One in 100 is bad enough. One in nine is a full-blown national tragedy — one aided and abetted by conservative ideology.
You know, if you’ve read today’s headlines, that the “one in 100” figure represents the percentage of American adults now serving time in prison, according to a study by the Pew Center on the States. That figure confirms America’s position as the world’s No. 1 jailer.
But set aside that figure for a moment. The real number that should shock and appall us is the one in nine figure, as in one in every nine African-American men between the ages of 18 and 34 are in prison.
Let that sink in. Perhaps think of where you live, and think of the young men who are working everywhere from fast-food restaurants to law offices, or who are crowding college campuses. Think of the men working out in the gym or playing on the football field or basketball court. Then imagine what would happen if you snapped your fingers and, suddenly, one in every nine of them disappeared. Think of the disruption to families and communities that would result. Think of the lost talent and the missed opportunities that would inevitably follow.
That is what has been happening in the African-American community for years, and the conservative movement has only had three responses: ever-more punitive and racist sentencing practices, cuts in programs that would help change the social and economic climate in African-American communities, and sanctimonious finger-wagging.
It is time the conservative movement was called to account for this.
The nation today faces a situation in which, as the National Urban League stated in a report last year, “African-American men are more than twice as likely to be unemployed as white males and make only 75 percent as much a year.” Further, one on three young African-American males grows up in poverty; only one in 10 young white males do.
This is essentially no different than was the case 35 years ago, when the Nixon administration was implementing the “benign neglect” theory of addressing racial disparities: ignore them and they will go away, at least in the “out-of-sight-out-of-mind” sort of way.
After all, it was conservative ideology, going back to the Nixon years, that reacted against the movement toward racial justice and equality that peaked during the Johnson years by pushing a combination of harsh anti-crime measures and by trying to put the brakes on some of the “Great Society” initiatives born during that period. That effort came to full fruition in the Reagan years, when a burgeoning crack cocaine epidemic in poor communities coincided with an assault on public spending on the underlying social conditions that helped breed the addiction and crime.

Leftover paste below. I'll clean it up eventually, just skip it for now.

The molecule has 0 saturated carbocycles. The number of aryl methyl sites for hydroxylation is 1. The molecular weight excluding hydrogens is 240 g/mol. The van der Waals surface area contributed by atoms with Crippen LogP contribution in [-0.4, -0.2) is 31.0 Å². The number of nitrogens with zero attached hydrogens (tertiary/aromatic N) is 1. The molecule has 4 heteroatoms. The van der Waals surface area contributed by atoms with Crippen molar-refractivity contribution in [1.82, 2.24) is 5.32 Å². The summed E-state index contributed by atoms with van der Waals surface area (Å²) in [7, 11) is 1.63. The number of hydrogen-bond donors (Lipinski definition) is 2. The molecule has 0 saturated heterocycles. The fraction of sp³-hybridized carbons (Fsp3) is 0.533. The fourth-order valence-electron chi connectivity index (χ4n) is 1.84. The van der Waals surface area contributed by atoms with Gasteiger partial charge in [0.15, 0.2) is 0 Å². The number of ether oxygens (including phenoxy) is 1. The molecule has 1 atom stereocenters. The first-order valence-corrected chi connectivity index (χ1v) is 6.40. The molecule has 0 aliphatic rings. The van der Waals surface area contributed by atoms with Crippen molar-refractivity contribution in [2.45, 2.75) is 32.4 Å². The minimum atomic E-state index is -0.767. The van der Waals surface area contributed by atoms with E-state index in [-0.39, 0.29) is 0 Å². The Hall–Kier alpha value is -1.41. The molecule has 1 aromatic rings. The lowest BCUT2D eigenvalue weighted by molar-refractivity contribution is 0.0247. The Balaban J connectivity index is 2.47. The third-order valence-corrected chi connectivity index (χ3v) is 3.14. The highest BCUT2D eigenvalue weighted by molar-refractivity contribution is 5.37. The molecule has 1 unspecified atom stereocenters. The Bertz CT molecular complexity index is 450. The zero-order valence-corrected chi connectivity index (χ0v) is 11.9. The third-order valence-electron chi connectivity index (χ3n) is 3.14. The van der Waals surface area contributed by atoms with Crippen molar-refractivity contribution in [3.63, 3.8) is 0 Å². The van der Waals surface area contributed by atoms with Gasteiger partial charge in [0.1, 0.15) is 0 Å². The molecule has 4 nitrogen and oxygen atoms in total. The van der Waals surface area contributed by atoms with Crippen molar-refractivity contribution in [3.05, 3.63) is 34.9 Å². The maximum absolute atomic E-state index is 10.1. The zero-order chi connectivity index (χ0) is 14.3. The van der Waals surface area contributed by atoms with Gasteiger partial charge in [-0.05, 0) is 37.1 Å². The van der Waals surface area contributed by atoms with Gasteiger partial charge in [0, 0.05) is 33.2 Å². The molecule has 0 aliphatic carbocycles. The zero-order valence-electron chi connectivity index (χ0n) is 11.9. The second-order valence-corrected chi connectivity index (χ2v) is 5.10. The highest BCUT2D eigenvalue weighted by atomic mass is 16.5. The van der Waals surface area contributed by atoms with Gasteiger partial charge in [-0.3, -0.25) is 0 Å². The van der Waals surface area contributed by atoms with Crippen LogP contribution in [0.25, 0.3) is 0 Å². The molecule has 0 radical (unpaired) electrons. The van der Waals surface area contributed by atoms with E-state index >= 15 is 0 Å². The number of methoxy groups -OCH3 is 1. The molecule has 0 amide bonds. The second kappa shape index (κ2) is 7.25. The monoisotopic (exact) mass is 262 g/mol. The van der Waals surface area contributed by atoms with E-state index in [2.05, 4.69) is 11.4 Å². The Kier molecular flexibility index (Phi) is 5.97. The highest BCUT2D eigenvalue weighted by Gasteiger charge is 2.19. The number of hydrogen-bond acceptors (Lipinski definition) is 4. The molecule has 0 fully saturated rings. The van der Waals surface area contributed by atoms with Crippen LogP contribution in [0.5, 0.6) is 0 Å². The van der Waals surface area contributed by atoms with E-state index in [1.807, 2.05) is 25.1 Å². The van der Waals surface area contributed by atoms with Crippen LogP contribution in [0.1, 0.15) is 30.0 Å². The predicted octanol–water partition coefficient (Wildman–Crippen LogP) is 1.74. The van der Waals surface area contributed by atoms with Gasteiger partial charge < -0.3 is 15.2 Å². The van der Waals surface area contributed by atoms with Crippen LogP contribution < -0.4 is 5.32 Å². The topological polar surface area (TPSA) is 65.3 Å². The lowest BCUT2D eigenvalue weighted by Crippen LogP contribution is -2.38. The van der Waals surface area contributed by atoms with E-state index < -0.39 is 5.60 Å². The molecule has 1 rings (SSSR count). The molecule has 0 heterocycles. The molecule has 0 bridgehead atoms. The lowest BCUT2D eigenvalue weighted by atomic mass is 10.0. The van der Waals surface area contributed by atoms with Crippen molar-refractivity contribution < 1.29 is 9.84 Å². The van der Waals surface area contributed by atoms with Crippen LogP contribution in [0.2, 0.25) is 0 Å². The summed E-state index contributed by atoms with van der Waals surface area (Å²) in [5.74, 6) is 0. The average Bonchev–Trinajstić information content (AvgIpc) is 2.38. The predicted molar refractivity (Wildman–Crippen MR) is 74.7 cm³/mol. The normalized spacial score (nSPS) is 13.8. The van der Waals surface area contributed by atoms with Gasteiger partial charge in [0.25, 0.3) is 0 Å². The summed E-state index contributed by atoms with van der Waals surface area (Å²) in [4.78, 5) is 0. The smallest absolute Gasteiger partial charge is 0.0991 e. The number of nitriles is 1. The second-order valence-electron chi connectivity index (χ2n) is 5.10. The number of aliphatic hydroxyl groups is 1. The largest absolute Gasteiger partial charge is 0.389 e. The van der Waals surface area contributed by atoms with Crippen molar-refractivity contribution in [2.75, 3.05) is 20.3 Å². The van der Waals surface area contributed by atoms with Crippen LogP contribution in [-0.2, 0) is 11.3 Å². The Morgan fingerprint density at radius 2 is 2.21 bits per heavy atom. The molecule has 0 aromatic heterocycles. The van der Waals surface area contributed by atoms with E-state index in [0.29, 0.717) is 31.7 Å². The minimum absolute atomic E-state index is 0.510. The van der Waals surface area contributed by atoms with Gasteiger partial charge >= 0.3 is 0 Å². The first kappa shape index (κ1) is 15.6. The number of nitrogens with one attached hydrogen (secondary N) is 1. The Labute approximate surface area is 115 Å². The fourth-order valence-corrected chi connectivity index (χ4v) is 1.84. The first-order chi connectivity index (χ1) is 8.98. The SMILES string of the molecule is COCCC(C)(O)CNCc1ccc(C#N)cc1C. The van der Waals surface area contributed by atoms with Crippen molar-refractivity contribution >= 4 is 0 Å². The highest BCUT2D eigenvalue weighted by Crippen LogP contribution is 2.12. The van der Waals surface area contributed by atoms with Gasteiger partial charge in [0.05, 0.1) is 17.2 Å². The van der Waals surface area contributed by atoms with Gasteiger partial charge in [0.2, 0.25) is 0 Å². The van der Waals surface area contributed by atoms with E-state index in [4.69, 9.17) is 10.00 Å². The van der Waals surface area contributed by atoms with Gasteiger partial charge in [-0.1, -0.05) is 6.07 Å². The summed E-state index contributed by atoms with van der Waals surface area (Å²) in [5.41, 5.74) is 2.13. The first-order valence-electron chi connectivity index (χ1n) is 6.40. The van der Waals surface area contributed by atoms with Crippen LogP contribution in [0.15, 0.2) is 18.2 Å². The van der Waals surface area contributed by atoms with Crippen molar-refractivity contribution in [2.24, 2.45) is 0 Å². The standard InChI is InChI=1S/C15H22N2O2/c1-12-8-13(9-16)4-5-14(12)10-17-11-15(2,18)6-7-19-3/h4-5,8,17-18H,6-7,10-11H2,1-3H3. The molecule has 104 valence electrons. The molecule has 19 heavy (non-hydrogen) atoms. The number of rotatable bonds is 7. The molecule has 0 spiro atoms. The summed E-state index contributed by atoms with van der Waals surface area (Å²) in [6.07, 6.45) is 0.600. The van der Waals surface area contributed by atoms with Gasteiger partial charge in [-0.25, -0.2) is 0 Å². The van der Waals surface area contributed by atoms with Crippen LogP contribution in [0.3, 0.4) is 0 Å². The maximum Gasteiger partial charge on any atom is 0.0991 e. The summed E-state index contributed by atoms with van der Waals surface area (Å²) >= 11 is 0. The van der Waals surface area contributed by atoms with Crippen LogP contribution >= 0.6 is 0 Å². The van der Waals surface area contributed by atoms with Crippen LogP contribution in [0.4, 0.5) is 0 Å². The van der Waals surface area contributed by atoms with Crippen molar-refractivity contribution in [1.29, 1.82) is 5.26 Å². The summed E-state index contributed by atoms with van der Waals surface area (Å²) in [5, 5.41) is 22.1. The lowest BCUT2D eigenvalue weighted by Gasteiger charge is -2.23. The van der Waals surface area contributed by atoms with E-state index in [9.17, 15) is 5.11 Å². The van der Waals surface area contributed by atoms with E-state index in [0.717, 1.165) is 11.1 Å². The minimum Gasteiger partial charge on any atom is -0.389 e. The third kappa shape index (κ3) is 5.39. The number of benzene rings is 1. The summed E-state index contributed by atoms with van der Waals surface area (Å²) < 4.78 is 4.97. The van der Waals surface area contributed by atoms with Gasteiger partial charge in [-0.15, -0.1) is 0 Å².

Conservatives say now what they’ve been saying for decades: that spending money on the kinds of programs that will steer young people away from the vortex that will suck them into prison — from after-school education programs to recreation centers to inner-city economic development — “doesn’t work.” Budget hawks in every conservative White House for the past 30 years have put social programs targeted at inner-city communities under unforgiving magnifying glasses, but applauded every ever-growing dollar spent on imposing harsher sentences and building bigger prisons, no matter how ill-thought-out.
Meanwhile, we hear from conservative leaders the refrain that if African-American families weren’t so dysfunctional, and in particular if men stayed home and raised their kids, there would be less crime. When the issue of economic disparities in the African-American community and the percentage of African-American men in jails came up at a Republican presidential debate several months ago, the answer that every candidate immediately jumped to was, as they put it, the broken family structure in African-American communities.
Yet families and communities don’t break in a vacuum. And any breakage in the fabric of African-American families and communities is deeply tied only only to America’s racist past but to to a continuing series of policies that have resulted in inadequate educational opportunities, a lack of public resources and a continuing drought of economic opportunity.
A real discussion of these issues as they directly relate to the African-American community and their impact on the rest of the country has never been more than lightly touched in the presidential debate this year, even with the presence of an American-American presidential candidate who knows these problems first-hand. Perhaps it is because politicians are being schooled to “move beyond race,” as if all of the aftereffects of slavery, segregation, lynchings and massive resistance have finally been erased. Of course, they have not, and our attempts to “move beyond” them only allow these aftereffects to create the kind of waste of both public dollars on “corrections” systems (that ultimately “correct” nothing) and human potential that we are experiencing.
The Take Back America conference this year is an opportunity to change the debate about racial justice in this country, to make it something that we face head-on, not with the folded arms and blame-the-victim rhetoric of conservatism but with a bold agenda for revitalizing communities and creating environments where children and families can see themselves prospering.